This chapter starts by indicating the importance of the day Helen Keller first met her teacher, Anne Sullivan. Young Helen, at the tender age of seven, is filled with anticipation and a sense of something significant about to happen as she waits on the porch of her house. She compares herself to a ship lost in dense fog before the arrival of her teacher. Her yearning for 'light' is immense, paralleled with her yearning for guidance, knowledge, and understanding.
When they meet, Helen misinterprets Anne's touch for her mother's before realizing it's a stranger who has come to change her life in ways she cannot yet comprehend. The morning after, Helen is introduced to finger-spelling by Miss Sullivan using a doll. Helen is intrigued by the finger play and imitates it enthusiastically. She does not yet understand that each spelling corresponds to an object or idea.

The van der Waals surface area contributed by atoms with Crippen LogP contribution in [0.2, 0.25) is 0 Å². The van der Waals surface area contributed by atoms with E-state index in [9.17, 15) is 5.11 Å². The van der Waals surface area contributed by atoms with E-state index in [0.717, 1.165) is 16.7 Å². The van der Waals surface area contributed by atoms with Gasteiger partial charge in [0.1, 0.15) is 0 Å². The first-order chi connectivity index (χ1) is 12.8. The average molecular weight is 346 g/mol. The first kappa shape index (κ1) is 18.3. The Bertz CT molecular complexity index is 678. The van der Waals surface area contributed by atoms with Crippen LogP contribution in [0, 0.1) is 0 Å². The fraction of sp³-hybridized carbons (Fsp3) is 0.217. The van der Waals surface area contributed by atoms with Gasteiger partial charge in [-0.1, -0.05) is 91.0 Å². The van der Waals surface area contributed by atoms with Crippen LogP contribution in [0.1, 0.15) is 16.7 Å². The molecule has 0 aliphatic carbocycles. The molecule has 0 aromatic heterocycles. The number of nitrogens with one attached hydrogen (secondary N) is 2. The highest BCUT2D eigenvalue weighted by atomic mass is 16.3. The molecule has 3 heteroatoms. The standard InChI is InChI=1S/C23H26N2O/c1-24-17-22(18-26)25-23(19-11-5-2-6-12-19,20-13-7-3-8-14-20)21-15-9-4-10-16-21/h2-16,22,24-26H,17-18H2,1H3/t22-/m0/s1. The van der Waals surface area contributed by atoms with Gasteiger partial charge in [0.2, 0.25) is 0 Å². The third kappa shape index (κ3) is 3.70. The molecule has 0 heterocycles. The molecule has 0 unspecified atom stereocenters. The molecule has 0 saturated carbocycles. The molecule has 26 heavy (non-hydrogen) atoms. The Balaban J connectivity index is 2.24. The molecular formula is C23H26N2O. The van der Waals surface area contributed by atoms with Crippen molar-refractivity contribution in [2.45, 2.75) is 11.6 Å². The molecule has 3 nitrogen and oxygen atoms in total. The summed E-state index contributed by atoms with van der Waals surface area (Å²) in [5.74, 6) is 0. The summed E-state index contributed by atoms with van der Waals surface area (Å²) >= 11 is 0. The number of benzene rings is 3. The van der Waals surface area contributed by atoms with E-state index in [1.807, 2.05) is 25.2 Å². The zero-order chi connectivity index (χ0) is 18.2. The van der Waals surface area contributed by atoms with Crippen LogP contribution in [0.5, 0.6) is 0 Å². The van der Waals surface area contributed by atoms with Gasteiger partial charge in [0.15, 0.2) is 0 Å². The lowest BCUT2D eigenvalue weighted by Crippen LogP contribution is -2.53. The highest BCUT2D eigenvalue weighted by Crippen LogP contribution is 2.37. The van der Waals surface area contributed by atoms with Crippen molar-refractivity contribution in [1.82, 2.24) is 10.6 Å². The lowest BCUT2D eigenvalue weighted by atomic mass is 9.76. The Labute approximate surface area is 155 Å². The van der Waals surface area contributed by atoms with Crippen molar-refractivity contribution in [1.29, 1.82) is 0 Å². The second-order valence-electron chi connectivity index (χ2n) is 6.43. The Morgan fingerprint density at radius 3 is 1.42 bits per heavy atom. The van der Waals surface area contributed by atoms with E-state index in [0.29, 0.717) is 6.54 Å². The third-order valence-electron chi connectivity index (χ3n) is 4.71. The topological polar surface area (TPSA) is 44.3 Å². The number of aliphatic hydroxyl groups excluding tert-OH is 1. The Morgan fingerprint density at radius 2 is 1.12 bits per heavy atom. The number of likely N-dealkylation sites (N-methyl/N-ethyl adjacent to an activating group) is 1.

Helen then narrates an incident of her frustration when she couldn't understand the difference between two words. In anger, she breaks the new doll given to her, feeling a sense of satisfaction after her outburst. But her learning continues as she and her teacher venture outside.
The pivotal moment happens near the well-house where, under the falling stream of water, Miss Sullivan spells the word 'water' in Helen's hand. This surge of understanding awakens a part of Helen's long lost in the silent and dark world she was confined to and provides a breakthrough in her learning. Her joy knows no bounds as she is eager to learn more.
Returning home, Helen is filled with remorse on realizing the value of the doll she had broken in anger earlier. She spends the day learning many new words, and every object she touches seems to brim with life. The day ends with a joyful Helen in her crib, reliving the joys of the day and eager for a new day to come, a stark contrast from the anger and frustration she felt before her breakthrough in understanding.